Tea Time in America

Ever since the first Tea Party convention was held last month in Nashville, Tennessee, with Sarah Palin as one of the keynote speakers, the political and media establishments have reacted with a combination of apprehension and disdain. But those who deride and dismiss this movement do so at their own peril.

NEW YORK – Ever since the first “Tea Party” convention was held last month in Nashville, Tennessee, with Sarah Palin as one of the keynote speakers, America’s political and media establishments have been reacting with a combination of apprehension and disdain. The Speaker of the US House of Representatives, Nancy Pelosi, has called the Tea Party adherents Nazis, while the mainstream media tend to portray them as ignorant and provincial, a passive rabble with raw emotion but little analytical skill, stirred up and manipulated by demagogues to advance their own agendas.

To be sure, the Tea Party’s brand of aggrieved populism – and its composition of mostly white, angry, middle-class voters – has deep roots in the United States, flaring up during times of change. But observers who have drawn comparisons to the Know-Nothings, the racist, paranoid, anti-Catholic, and anti-immigrant party that surged in the 1850’s, are reading the movement far too superficially.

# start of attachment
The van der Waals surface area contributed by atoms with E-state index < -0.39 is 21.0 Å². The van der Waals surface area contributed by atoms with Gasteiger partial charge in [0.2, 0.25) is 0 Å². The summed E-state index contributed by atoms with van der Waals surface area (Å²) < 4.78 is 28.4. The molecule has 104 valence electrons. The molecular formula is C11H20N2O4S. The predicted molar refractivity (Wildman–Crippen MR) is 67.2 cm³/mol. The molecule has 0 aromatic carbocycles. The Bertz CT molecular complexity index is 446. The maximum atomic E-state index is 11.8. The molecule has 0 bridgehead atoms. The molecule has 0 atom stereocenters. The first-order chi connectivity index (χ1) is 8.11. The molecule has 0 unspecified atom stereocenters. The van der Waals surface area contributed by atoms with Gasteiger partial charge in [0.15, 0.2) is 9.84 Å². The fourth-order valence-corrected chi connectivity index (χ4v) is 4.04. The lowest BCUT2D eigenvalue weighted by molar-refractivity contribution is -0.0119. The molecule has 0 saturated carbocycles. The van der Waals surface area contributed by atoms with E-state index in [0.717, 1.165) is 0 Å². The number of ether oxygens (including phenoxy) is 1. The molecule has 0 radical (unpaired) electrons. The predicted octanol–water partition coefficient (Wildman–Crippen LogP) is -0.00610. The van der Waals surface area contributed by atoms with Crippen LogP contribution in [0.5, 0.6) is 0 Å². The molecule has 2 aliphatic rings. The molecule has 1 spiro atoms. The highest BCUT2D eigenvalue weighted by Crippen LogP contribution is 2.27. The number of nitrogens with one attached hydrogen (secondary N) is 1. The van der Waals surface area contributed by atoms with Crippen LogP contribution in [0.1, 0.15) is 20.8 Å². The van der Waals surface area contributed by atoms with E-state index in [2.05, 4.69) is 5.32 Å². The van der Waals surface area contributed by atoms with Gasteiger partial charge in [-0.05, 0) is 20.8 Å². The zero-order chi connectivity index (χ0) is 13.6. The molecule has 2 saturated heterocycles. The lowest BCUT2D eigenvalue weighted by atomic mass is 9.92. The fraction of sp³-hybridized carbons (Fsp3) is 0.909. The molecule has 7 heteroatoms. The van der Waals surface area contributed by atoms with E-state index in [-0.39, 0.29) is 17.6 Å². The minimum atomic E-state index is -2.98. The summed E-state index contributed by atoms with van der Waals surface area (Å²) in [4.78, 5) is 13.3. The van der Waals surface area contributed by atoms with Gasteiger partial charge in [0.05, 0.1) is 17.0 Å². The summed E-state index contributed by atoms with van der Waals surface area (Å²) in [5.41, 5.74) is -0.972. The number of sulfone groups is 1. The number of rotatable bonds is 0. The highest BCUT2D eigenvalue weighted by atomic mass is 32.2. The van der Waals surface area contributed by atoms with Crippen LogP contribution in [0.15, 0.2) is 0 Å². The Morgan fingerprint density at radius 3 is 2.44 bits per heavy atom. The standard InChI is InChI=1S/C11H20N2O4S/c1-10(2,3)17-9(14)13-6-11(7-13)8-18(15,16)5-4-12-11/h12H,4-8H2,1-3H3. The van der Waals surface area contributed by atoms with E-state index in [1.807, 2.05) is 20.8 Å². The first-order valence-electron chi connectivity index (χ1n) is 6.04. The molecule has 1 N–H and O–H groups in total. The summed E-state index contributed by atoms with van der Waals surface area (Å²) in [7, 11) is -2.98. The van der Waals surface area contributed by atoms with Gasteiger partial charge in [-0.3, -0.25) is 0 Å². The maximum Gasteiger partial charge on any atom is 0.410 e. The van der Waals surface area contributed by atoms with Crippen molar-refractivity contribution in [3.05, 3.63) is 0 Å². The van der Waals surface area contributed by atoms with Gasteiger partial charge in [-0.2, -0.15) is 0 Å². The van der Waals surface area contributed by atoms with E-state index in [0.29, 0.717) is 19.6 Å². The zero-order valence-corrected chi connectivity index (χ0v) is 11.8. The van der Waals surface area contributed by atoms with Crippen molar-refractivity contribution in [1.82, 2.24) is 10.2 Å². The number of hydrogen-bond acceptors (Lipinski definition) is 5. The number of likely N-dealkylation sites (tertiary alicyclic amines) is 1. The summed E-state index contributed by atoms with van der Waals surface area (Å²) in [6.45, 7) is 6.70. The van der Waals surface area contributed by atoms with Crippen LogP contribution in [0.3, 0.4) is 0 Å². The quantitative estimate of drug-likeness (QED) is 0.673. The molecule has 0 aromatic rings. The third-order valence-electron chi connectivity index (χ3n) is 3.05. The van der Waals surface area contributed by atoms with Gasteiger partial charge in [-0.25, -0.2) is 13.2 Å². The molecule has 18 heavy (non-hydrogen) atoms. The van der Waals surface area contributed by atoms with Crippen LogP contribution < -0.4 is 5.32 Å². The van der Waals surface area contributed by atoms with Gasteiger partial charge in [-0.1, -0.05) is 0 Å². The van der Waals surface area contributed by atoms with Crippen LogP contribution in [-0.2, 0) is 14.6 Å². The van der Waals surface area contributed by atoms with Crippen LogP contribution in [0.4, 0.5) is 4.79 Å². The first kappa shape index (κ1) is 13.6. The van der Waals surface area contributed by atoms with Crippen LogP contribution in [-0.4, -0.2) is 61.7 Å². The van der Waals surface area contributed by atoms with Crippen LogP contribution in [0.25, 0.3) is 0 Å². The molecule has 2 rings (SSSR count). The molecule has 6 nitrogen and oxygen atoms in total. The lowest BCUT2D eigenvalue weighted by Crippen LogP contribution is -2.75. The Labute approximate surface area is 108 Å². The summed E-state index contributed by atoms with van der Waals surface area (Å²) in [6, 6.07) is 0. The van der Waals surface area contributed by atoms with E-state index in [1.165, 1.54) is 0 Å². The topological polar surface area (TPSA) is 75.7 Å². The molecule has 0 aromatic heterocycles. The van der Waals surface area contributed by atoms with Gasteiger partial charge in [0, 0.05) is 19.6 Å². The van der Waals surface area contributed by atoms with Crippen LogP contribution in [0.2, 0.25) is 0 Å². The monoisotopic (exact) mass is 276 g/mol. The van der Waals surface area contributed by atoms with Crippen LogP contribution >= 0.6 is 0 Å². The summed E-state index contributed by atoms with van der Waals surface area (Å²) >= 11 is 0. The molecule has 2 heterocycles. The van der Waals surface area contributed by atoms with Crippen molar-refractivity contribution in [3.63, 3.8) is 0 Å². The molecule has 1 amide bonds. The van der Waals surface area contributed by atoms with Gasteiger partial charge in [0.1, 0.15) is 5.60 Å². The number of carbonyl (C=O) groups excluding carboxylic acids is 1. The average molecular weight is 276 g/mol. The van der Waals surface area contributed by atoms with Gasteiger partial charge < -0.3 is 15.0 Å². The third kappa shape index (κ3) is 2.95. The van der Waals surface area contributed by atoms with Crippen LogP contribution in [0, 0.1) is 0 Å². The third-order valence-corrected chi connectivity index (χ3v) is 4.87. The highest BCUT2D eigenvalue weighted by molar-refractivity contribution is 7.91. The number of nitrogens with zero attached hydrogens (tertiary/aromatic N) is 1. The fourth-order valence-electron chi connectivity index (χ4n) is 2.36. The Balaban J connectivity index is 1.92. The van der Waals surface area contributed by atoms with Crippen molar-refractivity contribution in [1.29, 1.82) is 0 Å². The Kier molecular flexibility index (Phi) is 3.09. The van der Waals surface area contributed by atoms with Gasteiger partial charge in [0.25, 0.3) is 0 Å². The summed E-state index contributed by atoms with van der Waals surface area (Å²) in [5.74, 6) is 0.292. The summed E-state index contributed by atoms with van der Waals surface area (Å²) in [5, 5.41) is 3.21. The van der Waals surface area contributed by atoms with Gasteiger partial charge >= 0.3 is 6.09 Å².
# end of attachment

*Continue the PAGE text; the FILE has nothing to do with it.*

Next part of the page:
Indeed, those who deride and dismiss this movement do so at their peril. While some Tea Partiers may be racist or focused on eccentric themes – such as the validity of Barack Obama’s birth certificate – far more of them, those who were part of the original grass-roots effort, are focused on issues that have merit. If you actually listen to them, instead of just reading accounts transmitted through the distorting mirror of the mainstream media, you hear grievances that are profound, as well as some proposals that are actually ahead of their time.

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